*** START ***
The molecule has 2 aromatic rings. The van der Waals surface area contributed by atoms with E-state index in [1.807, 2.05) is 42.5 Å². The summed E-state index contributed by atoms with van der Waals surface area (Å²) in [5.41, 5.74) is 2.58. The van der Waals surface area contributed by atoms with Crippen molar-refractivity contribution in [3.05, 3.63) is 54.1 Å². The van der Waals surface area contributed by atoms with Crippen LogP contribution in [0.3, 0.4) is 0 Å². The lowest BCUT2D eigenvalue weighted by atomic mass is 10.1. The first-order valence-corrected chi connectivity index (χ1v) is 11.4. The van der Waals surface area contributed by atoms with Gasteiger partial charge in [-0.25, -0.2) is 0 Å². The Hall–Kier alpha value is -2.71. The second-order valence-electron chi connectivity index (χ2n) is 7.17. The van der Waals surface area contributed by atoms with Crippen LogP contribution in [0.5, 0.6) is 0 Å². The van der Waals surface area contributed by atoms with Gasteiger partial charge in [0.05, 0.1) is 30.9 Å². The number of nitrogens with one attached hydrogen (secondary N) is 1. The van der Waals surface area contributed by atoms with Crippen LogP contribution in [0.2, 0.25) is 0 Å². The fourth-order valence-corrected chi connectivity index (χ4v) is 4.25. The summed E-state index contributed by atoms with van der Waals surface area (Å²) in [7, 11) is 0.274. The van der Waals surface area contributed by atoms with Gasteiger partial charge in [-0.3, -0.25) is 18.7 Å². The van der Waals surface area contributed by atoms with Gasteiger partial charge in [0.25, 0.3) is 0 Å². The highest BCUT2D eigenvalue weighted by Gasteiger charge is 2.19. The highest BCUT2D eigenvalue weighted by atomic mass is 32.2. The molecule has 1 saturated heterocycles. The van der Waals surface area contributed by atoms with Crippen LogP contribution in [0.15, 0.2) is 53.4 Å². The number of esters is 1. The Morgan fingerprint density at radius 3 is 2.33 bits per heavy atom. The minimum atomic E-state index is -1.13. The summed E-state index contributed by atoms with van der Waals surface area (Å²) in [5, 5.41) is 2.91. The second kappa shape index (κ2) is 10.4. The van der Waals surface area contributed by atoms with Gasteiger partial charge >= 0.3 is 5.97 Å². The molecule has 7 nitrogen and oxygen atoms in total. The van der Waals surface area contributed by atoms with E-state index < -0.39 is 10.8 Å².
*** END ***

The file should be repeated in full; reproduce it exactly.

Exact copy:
The molecule has 2 aromatic rings. The van der Waals surface area contributed by atoms with E-state index in [1.807, 2.05) is 42.5 Å². The summed E-state index contributed by atoms with van der Waals surface area (Å²) in [5.41, 5.74) is 2.58. The van der Waals surface area contributed by atoms with Crippen molar-refractivity contribution in [3.05, 3.63) is 54.1 Å². The van der Waals surface area contributed by atoms with Crippen LogP contribution in [0.3, 0.4) is 0 Å². The lowest BCUT2D eigenvalue weighted by atomic mass is 10.1. The first-order valence-corrected chi connectivity index (χ1v) is 11.4. The van der Waals surface area contributed by atoms with Gasteiger partial charge in [-0.25, -0.2) is 0 Å². The Hall–Kier alpha value is -2.71. The second-order valence-electron chi connectivity index (χ2n) is 7.17. The van der Waals surface area contributed by atoms with Crippen LogP contribution in [0.5, 0.6) is 0 Å². The van der Waals surface area contributed by atoms with Gasteiger partial charge in [0.05, 0.1) is 30.9 Å². The number of nitrogens with one attached hydrogen (secondary N) is 1. The van der Waals surface area contributed by atoms with Crippen LogP contribution in [0.2, 0.25) is 0 Å². The fourth-order valence-corrected chi connectivity index (χ4v) is 4.25. The summed E-state index contributed by atoms with van der Waals surface area (Å²) in [7, 11) is 0.274. The van der Waals surface area contributed by atoms with Gasteiger partial charge in [-0.3, -0.25) is 18.7 Å². The van der Waals surface area contributed by atoms with Gasteiger partial charge in [0.25, 0.3) is 0 Å². The highest BCUT2D eigenvalue weighted by Gasteiger charge is 2.19. The highest BCUT2D eigenvalue weighted by atomic mass is 32.2. The molecule has 1 saturated heterocycles. The van der Waals surface area contributed by atoms with Crippen LogP contribution in [0.15, 0.2) is 53.4 Å². The number of esters is 1. The Morgan fingerprint density at radius 3 is 2.33 bits per heavy atom. The minimum atomic E-state index is -1.13. The summed E-state index contributed by atoms with van der Waals surface area (Å²) in [5, 5.41) is 2.91. The second kappa shape index (κ2) is 10.4. The van der Waals surface area contributed by atoms with Gasteiger partial charge >= 0.3 is 5.97 Å². The molecule has 7 nitrogen and oxygen atoms in total. The van der Waals surface area contributed by atoms with E-state index < -0.39 is 10.8 Å².